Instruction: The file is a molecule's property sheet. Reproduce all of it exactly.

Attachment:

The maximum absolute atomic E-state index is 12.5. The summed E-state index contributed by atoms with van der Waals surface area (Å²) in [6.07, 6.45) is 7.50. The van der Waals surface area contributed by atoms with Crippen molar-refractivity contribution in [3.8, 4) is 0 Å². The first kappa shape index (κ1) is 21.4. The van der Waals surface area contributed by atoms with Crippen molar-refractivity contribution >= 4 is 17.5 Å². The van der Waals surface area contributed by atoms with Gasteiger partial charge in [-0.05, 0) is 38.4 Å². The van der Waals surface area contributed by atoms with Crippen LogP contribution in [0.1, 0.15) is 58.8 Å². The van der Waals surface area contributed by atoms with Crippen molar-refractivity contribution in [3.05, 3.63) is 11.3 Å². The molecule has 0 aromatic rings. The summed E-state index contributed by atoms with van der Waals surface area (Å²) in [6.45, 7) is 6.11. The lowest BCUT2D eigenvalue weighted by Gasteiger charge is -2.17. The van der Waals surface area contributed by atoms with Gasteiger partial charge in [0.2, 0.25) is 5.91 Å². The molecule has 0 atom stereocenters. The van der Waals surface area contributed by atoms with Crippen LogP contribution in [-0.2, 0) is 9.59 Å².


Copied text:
The maximum absolute atomic E-state index is 12.5. The summed E-state index contributed by atoms with van der Waals surface area (Å²) in [6.07, 6.45) is 7.50. The van der Waals surface area contributed by atoms with Crippen molar-refractivity contribution in [3.8, 4) is 0 Å². The first kappa shape index (κ1) is 21.4. The van der Waals surface area contributed by atoms with Crippen molar-refractivity contribution >= 4 is 17.5 Å². The van der Waals surface area contributed by atoms with Gasteiger partial charge in [-0.05, 0) is 38.4 Å². The van der Waals surface area contributed by atoms with Crippen LogP contribution in [0.1, 0.15) is 58.8 Å². The van der Waals surface area contributed by atoms with Crippen molar-refractivity contribution in [3.05, 3.63) is 11.3 Å². The molecule has 0 aromatic rings. The summed E-state index contributed by atoms with van der Waals surface area (Å²) in [6.45, 7) is 6.11. The lowest BCUT2D eigenvalue weighted by Gasteiger charge is -2.17. The van der Waals surface area contributed by atoms with Gasteiger partial charge in [0.2, 0.25) is 5.91 Å². The molecule has 0 atom stereocenters. The van der Waals surface area contributed by atoms with Crippen LogP contribution in [-0.2, 0) is 9.59 Å².